We aim to shift the focus of development economics from national income accounting to people-centered policies

Read more about HDI and human development composite indices and indicators >>

The HDI simplifies and captures only part of what human development entails; it does not reflect on sustainability, inequalities, poverty, empowerment, etc. The 2016 Human Development Report introduced a set of dashboards including Sustainable Development Dashboard which focuses on sustainability in the environmental, economic and social realms.

The HDI, when supplemented with data from dashboards, can provide valuable insights. Sustainable energy is central to economic growth, social progress, and environmental sustainability, as recognized by the 2030 Agenda for Sustainable Development. Renewable energy consumption per capita and Carbon dioxide emissions data show a contrasting picture between very high and low human development countries. However, there is an important difference in the type of renewable energy available in these countries.
In very high human development countries renewable energy technologies include solar, wind and hydro.
On the other hand, in low human development countries the use of clean renewable energy technologies is at the beginning. The high share of renewable sources should also be looked in the context of low electrification rates, particularly in rural areas, where the energy source is mostly based on biomass (burning wood in households), which have negative implications on environment and health.

HDI (value)

The levels of human development have improved all over the world. Every developing region’s HDI value increased considerably between 1990 and 2015, although progress has been slowing since 2010. This reflects important advances not only in income, but also in health and education.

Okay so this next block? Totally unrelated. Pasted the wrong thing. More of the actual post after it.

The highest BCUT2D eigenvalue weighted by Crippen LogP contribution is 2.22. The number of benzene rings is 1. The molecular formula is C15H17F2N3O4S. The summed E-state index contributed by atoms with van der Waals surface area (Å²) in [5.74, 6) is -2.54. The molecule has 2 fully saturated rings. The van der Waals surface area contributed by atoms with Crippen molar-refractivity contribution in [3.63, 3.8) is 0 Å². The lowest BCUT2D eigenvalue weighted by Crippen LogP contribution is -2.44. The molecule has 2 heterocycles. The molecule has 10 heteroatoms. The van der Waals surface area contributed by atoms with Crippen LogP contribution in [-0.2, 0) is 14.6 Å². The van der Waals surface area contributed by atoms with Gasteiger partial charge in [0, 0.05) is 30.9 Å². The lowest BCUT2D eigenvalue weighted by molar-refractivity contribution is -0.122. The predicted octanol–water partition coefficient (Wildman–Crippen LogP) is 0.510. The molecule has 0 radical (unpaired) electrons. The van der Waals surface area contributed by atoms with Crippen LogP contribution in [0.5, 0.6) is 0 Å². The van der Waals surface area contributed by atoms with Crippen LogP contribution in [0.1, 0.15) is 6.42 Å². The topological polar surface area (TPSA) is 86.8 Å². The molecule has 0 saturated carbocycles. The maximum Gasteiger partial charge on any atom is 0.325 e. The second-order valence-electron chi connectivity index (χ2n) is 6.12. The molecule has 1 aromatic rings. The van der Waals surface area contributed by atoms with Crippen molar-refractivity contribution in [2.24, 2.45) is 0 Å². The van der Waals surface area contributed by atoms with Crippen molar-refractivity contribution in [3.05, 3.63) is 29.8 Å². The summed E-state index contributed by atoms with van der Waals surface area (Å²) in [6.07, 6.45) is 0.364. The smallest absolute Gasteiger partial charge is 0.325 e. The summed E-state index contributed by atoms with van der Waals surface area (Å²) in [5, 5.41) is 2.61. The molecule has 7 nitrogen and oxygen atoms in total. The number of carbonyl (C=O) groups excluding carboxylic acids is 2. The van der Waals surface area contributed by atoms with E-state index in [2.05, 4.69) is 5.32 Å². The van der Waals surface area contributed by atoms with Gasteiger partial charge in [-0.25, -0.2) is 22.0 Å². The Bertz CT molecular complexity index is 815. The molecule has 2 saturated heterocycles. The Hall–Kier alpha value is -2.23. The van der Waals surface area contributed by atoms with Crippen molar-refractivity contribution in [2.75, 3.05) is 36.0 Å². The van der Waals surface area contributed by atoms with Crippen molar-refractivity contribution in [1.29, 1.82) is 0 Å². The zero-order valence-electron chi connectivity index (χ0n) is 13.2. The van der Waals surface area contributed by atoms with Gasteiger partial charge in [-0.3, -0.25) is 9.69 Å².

Between 1990 and 2015 the aggregate HDI value of the least developed countries increased 46 percent, and the aggregate HDI value for low human development countries increased 40 percent.

HDI (value)

People in rural areas are far more likely to be multidimensionally poor (29 percent versus 11 percent), though there is variation across regions. Nearly half of people in rural areas worldwide lack access to improved sanitation facilities, compared with a sixth of people in urban areas. And twice as many rural children as urban children are out of school.

At the same time, slumdwellers account for 48 percent of the urban population in developing countries and are deprived of many services and opportunities–the very benefits that many deprived people migrated from rural areas to obtain.

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Our goal is to place people at the center of the development process in terms of research and analysis, economic debate, policy options and advocacy

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